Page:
The Cell Door Slams Shut

2636 WordsDec 7, 201411 Pages
Melissa Shambach Flannery AP Lang/Green 2 5 December 2014 Mass Incarceration Clang! The cell door slams shut. An ominous sound that has been heard by millions of people; more and more every day. In the United States, one in every one hundred forty people is currently incarcerated (Walmsley). Not many people have a concept of this rate. Is this normal? Certainly not. When compared to the rest of the world, the U.S “...has about five percent of the world’s population and houses around 25 percent of its prisoners” (Holland). Truly, it is quite astonishing that one country holds a quarter of the worlds prisoners. It was not always this way, so how did this come to be? The criminal justice system changed drastically around 1970s as the…show more content…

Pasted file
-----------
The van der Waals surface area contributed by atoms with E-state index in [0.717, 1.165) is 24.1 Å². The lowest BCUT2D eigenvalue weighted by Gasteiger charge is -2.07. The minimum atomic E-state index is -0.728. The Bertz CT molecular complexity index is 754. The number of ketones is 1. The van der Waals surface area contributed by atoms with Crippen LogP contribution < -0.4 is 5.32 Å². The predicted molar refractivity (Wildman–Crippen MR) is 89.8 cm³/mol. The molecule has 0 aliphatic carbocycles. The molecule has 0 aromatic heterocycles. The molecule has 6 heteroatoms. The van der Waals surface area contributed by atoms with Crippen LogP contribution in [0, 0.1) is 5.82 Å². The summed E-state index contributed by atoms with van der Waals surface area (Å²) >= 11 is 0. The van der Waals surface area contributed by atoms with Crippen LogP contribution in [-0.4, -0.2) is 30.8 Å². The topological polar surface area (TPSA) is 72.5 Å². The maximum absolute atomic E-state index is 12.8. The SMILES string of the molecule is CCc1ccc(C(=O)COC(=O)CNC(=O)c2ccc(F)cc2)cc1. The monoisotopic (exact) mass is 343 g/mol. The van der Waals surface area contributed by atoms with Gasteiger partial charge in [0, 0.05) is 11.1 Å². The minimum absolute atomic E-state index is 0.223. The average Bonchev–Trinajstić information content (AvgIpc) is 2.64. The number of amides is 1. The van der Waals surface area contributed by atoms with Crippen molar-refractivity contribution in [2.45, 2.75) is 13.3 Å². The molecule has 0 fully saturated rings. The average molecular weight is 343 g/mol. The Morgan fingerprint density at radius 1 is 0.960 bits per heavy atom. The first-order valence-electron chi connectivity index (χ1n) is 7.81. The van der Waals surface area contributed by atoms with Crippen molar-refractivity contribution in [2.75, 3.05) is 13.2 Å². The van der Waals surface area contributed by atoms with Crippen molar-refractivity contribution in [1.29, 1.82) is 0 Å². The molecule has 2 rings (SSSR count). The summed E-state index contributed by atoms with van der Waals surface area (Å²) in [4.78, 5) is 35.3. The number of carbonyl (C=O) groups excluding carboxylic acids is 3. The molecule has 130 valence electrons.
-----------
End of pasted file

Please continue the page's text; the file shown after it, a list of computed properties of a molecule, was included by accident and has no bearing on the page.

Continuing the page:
Any action that can help should be taken. In the United States, mass incarceration is creating more problems than it is solving, and can be remedied through alternative rehabilitation and the revision of sentencing for minor offenses. Mass incarceration has caused major problems in the United States. . Economically, it is incredibly expensive. The cost averages out to around $100,000 per prisoner per year (Schwirtz). This is a huge sum. According to the Center for Economic and Policy Research, the “...federal, state, and local governments spent about $75 billion on corrections…” in 2008 alone (Schmitt, Warner, and Gupta). To put this into perspective, that is three times the amount of money spent by the Department of Transportation (U.S Gov. Printing Office). It is clear that the United States cares deeply about the safety of its citizens and justice for criminals.Obviously this is extremely important, and is the responsibility of the government. However, mass incarceration can only be justified if it is actually making our country a safer place and is reducing crime. Unfortunately this is not the case. The correlation between higher incarceration and lower crime rates is quite small (Wyler). If prison populations were reduced, crime would not run rampant. In fact, New York, New Jersey, and California have all worked over the last fifteen years or so “...have reduced their prison populations by about 25% while
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